In ‘contentious’ election year, rabbis wrestle with politics


wjw-slider-091516-stickersEvery four years, rabbis wrestle with the question of whether to discuss the presidential election in their sermons on the High Holidays, when their largest crowd of worshippers is in synagogue to hear their thoughts on timely subjects.

But there is little that is as divisive as politics. And for a rabbi who wants to unify a congregation, this election year is particularly perilous.

“In every circumstance, a rabbi has to make the determination of three things,” said Rabbi Jack Moline, rabbi emeritus of Agudas Achim Congregation in Alexandria. “First of all, is this message appropriate to the spirit of the day? Secondly, is this something that the people listening to me need to hear, and third, way behind the first two, is this what I need to say? Once you answer those questions, that decision falls into place.”

Moline is no longer a pulpit rabbi, but his colleagues who are polishing their sermons are considering how to respond to a presidential election that is “especially contentious,” as Rabbi Stuart Weinblatt puts it.

Weinblatt, who leads Congregation B’nai Tzedek in Potomac, said he is still trying to determine how to address it. Normally he uses his election-year sermons as an opportunity to explain the importance of voting, including why it is a mitzvah, or religious requirement. But this year is different.

“Unfortunately one of the candidates who is running for national office for the first time has focused on personalities and issues,” he said.

He won’t say Republican presidential candidate Donald Trump, who faces Democrat Hillary Clinton on the November ballot, by name. Rabbis have to be careful.

That’s because a congregation runs the risk of losing its tax-exempt status as a “religious and apostolic organization.” Such organizations are not allowed to endorse candidates, but may advocate for certain issues.

Rabbi Charles Arian of Kehilat Shalom in Gaithersburg said he understands the logic behind the federal tax code’s requirements. “If you are giving a sermon, than presumably you are speaking on behalf of the institution,” he said. “And you are using the resources of the institution to support a particular candidate.”

Arian has taken his own advice to heart. He refrains from even posting anything “even remotely dealing with the election” on his Facebook page “because I just think there is so much ugliness in the election season.”

Yet he will discuss candidates’ positions. Last Yom Kippur it was about Trump’s controversial statements about Muslims.

“Sometimes you have to stand up for what you believe,” he said. “I mentioned Trump’s positions, but I never said, ‘Don’t vote for Trump, and don’t vote for [Ben] Carson.’”

Weinblatt said his congregation is composed of Jews from across the political spectrum — and he said he’s been criticized for being both “too conservative” and “too liberal.”

“That’s one of the reasons so many of us are tiptoeing through this landmine,” he said, “because we don’t want to make it seem like we are favoring one particular candidate.”

Even when you think it’s called for.

That was the lesson Moline learned during the 1988 presidential election season, when he mentioned Republican candidate George H.W. Bush’s controversial “Willy Horton” ad that implied Democratic candidate Michael Dukakis was soft on crime.

“I ad-libbed in the sermon something about George Bush and Willy Horton that was entirely inappropriate,” said Moline, who now heads the Interfaith Alliance. “It didn’t sit well with people.”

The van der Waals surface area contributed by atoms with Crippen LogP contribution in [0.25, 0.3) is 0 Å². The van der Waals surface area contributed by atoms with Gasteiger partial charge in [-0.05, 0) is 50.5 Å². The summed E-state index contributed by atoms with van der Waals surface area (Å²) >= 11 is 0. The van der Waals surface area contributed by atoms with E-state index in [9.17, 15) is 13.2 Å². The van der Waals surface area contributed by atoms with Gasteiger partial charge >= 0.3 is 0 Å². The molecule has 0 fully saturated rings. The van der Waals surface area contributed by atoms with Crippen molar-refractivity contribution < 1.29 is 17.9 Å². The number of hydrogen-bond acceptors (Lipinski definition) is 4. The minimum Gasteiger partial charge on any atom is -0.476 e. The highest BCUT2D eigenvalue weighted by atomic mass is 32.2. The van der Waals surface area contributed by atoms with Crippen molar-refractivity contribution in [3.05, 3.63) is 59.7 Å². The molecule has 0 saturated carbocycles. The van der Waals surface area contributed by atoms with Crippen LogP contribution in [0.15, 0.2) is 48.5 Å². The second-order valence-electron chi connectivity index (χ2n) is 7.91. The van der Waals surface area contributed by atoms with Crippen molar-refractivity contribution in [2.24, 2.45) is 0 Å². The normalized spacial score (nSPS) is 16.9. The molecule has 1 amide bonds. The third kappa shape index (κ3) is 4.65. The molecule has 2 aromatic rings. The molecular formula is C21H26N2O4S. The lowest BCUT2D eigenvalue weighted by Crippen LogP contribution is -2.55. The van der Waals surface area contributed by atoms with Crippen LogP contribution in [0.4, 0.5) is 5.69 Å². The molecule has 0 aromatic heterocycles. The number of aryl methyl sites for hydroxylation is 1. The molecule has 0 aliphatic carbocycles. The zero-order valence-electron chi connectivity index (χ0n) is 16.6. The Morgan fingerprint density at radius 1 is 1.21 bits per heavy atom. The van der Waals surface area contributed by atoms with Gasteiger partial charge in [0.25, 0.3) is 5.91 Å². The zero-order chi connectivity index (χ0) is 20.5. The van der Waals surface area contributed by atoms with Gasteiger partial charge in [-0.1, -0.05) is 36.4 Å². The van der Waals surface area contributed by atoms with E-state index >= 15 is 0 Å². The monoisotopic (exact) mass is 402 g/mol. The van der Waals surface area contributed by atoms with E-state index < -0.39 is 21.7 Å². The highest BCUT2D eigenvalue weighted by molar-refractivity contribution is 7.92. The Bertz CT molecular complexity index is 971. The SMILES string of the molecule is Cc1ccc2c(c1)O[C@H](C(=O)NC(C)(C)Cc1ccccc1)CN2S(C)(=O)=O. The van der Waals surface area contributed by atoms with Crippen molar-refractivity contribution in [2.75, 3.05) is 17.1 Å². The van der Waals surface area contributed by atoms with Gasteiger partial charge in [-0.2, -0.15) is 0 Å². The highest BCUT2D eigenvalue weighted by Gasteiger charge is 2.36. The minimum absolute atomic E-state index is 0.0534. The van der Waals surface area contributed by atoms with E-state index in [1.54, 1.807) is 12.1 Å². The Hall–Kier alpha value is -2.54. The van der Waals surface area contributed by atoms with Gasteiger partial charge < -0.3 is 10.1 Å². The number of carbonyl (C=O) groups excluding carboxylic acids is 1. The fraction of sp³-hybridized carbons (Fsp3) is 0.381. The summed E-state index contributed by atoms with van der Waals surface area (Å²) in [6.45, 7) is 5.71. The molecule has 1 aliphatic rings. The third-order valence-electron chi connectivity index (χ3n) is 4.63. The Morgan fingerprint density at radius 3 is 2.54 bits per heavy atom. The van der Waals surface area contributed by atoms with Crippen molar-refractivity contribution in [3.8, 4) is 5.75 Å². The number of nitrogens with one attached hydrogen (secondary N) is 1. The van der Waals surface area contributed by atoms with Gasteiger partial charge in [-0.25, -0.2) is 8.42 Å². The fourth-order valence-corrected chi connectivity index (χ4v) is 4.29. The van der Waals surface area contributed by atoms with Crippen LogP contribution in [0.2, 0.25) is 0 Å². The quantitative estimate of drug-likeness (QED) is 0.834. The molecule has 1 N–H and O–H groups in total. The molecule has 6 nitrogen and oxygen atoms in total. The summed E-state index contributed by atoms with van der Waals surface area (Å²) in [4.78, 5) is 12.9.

He added, “With the exception of endorsing a specific candidate, there is no topic that is off limits. I never worried about dividing the congregation. No matter what I said there would be people who disagreed with me.”

How many opinions could 2,700 Jewish synagogue members have? That’s how many Rabbi Bruce Lustig of Washington Hebrew Congregation addresses on the High Holidays.

“I’m a firm believer that people do not come to synagogue to hear about politics,” he said. “That doesn’t mean that some of the issues that are part and parcel of our society won’t be addressed.”

That’s Rabbi Amy Schwartzman’s approach. Schwartzman, of Temple Rodef Shalom in Falls Church, said she will not discuss politics this year, but in past years has talked about Israel, healthcare, ethics in the public sphere and poverty in her sermons.

“My goal is to mine an issue by going deeper into Jewish sources in order to see what would be the guiding principles,” she said. “It isn’t that I’m looking to assess the next bill that’s coming into Congress.

I’m looking into the midrash to see what Judaism calls us to do. Every good sermon is a sermon to yourself, and as a rabbi I think you have to be working from a place that’s deep inside you.”

Rabbi Nissan Antine of Beth Sholom Congregation and Talmud Torah in Potomac said he does not talk about elections under any circumstances, as he believes doing so would violate rabbinic tradition.
“I feel that I don’t want to be saying things from the pulpit that will make people not able to see me as their rabbi anymore,” he said.

Antine added that he occasionally addresses underlying Jewish values of issues such as healthcare, but only if they are ones that are universally shared by Jews of all backgrounds. He says it would not be unprecedented to mention a candidate by name in a sermon, but it is not warranted this year.

“I’m not going to say that a rabbi should never speak out on a political issue, but I just think that a rabbi has to weigh very carefully the degree of anger and alienation they will have.”

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